Late last month, the head of South Korea’s ruling People Power Party, Chung Jin Suk, warned that Seoul would “need to seriously consider” developing its own nuclear weapons force. His announcement came on the heels of a similar statement by President Yoon Suk Yeol in January. Clearly, South Korea’s interest in acquiring nuclear weapons is growing.
This is nothing new. In the early 1970s, President Park Chung-hee initiated a covert nuclear weapons program. President Park was concerned that the United States might abandon Seoul given Washington’s withdrawal from Vietnam, its weak response to North Korean military provocations, and its downgrading of formal relations with Taiwan. Fortunately, through the deft use of intelligence and diplomacy, Washington was able to uncover these plans and block them.
As part of a larger project on the future of nuclear nonproliferation, NPEC commissioned Richard Lawless, the former Deputy Under Secretary of Defense for Asian and Pacific Security Affairs and former Central Intelligence Agency operative, to review this history. Mr. Lawless played a major role in blocking South Korea’s first attempt to acquire nuclear weapons.
In his historical note, “Seoul’s Current Nuclear Weapons Dilemma: What Does History Teach?,” he details what we can learn from America’s success in stopping South Korea’s program in the 70s and what has changed. He warns that today we may not be able to prevent Seoul from going nuclear. In any case, Washington will need to sharpen its intelligence focus in a number of ways to address what may unfold. In specific, Mr. Lawless argues that Washington will need to pay much closer attention to South Korean security expectations as the United States increases its strategic cooperation with Japan and as North Korea perfects its nuclear weapons arsenal.
Seoul’s Current Nuclear Weapons Dilemma: What Does History Teach?
By Richard Lawless
President Yoon Suk Yeol’s public comments on January 12, 2023, that South Korea may need to acquire nuclear weapons highlighted what an increasing number of South Koreans view as their deteriorating security situation. North Korean direct threats against the Republic of Korea, as well as worries that America’s long-standing commitment to “extended deterrence” may be eroding, have only fortified their concerns.
This same theme was echoed and reinforced on February 20, 2023, by the head of South Korea’s ruling People Power Party Chung Jin-suk, who expressed serious concerns about the ability of South Korea’s current “kill chain” preemptive strike strategy to deter North Korea. In making his case for an indigenous nuclear weapons capability, Chung went beyond President Yoon’s earlier comments with his statement, delivered that day to a gathering of his party leadership. “We need to seriously consider developing our own nuclear capabilities if such a response is insufficient.” (See Christian Davies, “South Korea Ruling Party Leader Makes Case for Nuclear Weapons,” Financial Times, February 21, 2023.)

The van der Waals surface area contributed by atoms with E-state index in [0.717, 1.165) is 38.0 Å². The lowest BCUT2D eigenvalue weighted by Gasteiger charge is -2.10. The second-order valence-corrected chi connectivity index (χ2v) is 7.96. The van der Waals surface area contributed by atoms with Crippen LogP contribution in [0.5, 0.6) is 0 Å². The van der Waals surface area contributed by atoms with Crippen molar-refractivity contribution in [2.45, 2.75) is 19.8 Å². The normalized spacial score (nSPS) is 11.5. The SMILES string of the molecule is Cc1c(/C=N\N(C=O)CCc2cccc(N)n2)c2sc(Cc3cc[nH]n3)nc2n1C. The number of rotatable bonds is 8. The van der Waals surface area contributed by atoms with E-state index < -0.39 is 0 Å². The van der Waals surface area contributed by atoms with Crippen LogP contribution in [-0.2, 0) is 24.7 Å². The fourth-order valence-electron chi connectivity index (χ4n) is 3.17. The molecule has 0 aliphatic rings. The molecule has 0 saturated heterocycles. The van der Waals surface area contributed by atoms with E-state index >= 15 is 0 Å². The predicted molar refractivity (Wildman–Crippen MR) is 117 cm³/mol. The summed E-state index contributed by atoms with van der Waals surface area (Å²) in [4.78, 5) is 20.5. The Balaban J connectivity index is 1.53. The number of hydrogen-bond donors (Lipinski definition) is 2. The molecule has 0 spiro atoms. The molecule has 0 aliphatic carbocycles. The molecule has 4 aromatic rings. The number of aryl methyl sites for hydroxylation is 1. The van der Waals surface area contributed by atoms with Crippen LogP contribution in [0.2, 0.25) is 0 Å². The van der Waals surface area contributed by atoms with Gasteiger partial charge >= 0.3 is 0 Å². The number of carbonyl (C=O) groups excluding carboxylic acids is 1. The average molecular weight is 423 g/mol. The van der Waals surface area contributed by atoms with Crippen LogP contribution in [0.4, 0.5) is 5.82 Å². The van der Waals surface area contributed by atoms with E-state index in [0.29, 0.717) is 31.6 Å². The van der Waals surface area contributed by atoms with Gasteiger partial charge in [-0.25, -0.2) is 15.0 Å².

None of these current concerns are new. In fact, all have been components of an internal dialog in South Korea for many years as concern over North Korea’s possession of nuclear weapons and Pyongyang’s ability to deliver them with increasing precision and confidence. Beyond this, there are historical parallels with South Korea’s first attempt to acquire nuclear weapons in the early 1970s that deserve closer review.
This essay explores Seoul’s current security concerns and consideration of acquiring nuclear weapons as a “fix” by reviewing why and how its first attempt to acquire nuclear weapons was made and unfolded. It then uses this history to consider how such a decision on the part of South Korea in 2023 might best be detected, monitored, channeled, mitigated, and managed to inform U.S. policy making.
Given the public nature of this subject, and the degree to which it is being discussed in official and unofficial U.S. and ROK forums, such a decision would likely not result in Seoul again undertaking a covert nuclear weapons development program. (In the past, such an approach was judged to be necessary and unavoidable.) Once decided, such a program would involve fundamental alliance compromises and would alter the structure and mutual commitments of the bilateral security and political relationship.
However unlikely it may appear at this stage, this scenario is highly possible. Once Korean leaders make such a decision, in a decision process that could well occur independent of a dialog with the United States, South Korea and the United States would find themselves challenged to craft a smooth way forward. Korean determination to proceed would meet strong American resistance but would be relevant only up to a point. The end product, a South Korea in possession of its own nuclear deterrent and thus capable of exercising its own security options, would not necessarily doom the bilateral security relationship.
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